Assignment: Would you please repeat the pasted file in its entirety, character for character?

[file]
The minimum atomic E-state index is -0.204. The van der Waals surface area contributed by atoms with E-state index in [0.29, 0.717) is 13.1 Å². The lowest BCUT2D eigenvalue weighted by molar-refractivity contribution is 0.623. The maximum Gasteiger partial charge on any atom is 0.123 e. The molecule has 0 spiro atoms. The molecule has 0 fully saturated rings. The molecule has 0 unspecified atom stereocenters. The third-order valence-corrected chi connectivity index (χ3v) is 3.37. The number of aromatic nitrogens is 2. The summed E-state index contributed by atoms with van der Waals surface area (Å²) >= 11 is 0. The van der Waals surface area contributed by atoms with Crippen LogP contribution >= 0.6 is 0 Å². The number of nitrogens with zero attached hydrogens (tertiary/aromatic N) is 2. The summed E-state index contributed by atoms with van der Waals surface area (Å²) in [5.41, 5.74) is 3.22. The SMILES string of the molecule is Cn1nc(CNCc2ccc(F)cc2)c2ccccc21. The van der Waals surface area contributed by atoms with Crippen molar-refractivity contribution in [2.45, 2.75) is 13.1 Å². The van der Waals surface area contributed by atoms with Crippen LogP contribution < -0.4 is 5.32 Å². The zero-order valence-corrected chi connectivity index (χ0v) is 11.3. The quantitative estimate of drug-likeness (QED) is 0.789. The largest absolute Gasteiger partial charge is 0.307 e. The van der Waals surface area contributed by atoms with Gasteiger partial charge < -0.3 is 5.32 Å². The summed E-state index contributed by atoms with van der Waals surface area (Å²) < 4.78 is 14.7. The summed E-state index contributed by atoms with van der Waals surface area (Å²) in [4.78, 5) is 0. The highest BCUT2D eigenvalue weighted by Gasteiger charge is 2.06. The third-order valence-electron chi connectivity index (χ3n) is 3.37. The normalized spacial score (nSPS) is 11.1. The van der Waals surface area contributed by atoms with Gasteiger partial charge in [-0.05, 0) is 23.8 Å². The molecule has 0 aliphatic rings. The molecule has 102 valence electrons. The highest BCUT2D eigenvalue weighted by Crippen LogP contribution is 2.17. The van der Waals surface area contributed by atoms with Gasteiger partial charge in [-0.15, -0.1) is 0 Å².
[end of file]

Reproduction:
The minimum atomic E-state index is -0.204. The van der Waals surface area contributed by atoms with E-state index in [0.29, 0.717) is 13.1 Å². The lowest BCUT2D eigenvalue weighted by molar-refractivity contribution is 0.623. The maximum Gasteiger partial charge on any atom is 0.123 e. The molecule has 0 spiro atoms. The molecule has 0 fully saturated rings. The molecule has 0 unspecified atom stereocenters. The third-order valence-corrected chi connectivity index (χ3v) is 3.37. The number of aromatic nitrogens is 2. The summed E-state index contributed by atoms with van der Waals surface area (Å²) >= 11 is 0. The van der Waals surface area contributed by atoms with Crippen LogP contribution >= 0.6 is 0 Å². The number of nitrogens with zero attached hydrogens (tertiary/aromatic N) is 2. The summed E-state index contributed by atoms with van der Waals surface area (Å²) in [5.41, 5.74) is 3.22. The SMILES string of the molecule is Cn1nc(CNCc2ccc(F)cc2)c2ccccc21. The van der Waals surface area contributed by atoms with Crippen molar-refractivity contribution in [2.45, 2.75) is 13.1 Å². The van der Waals surface area contributed by atoms with Crippen LogP contribution < -0.4 is 5.32 Å². The zero-order valence-corrected chi connectivity index (χ0v) is 11.3. The quantitative estimate of drug-likeness (QED) is 0.789. The largest absolute Gasteiger partial charge is 0.307 e. The van der Waals surface area contributed by atoms with Gasteiger partial charge < -0.3 is 5.32 Å². The summed E-state index contributed by atoms with van der Waals surface area (Å²) < 4.78 is 14.7. The summed E-state index contributed by atoms with van der Waals surface area (Å²) in [4.78, 5) is 0. The highest BCUT2D eigenvalue weighted by Gasteiger charge is 2.06. The third-order valence-electron chi connectivity index (χ3n) is 3.37. The normalized spacial score (nSPS) is 11.1. The van der Waals surface area contributed by atoms with Gasteiger partial charge in [-0.05, 0) is 23.8 Å². The molecule has 0 aliphatic rings. The molecule has 102 valence electrons. The highest BCUT2D eigenvalue weighted by Crippen LogP contribution is 2.17. The van der Waals surface area contributed by atoms with Gasteiger partial charge in [-0.15, -0.1) is 0 Å².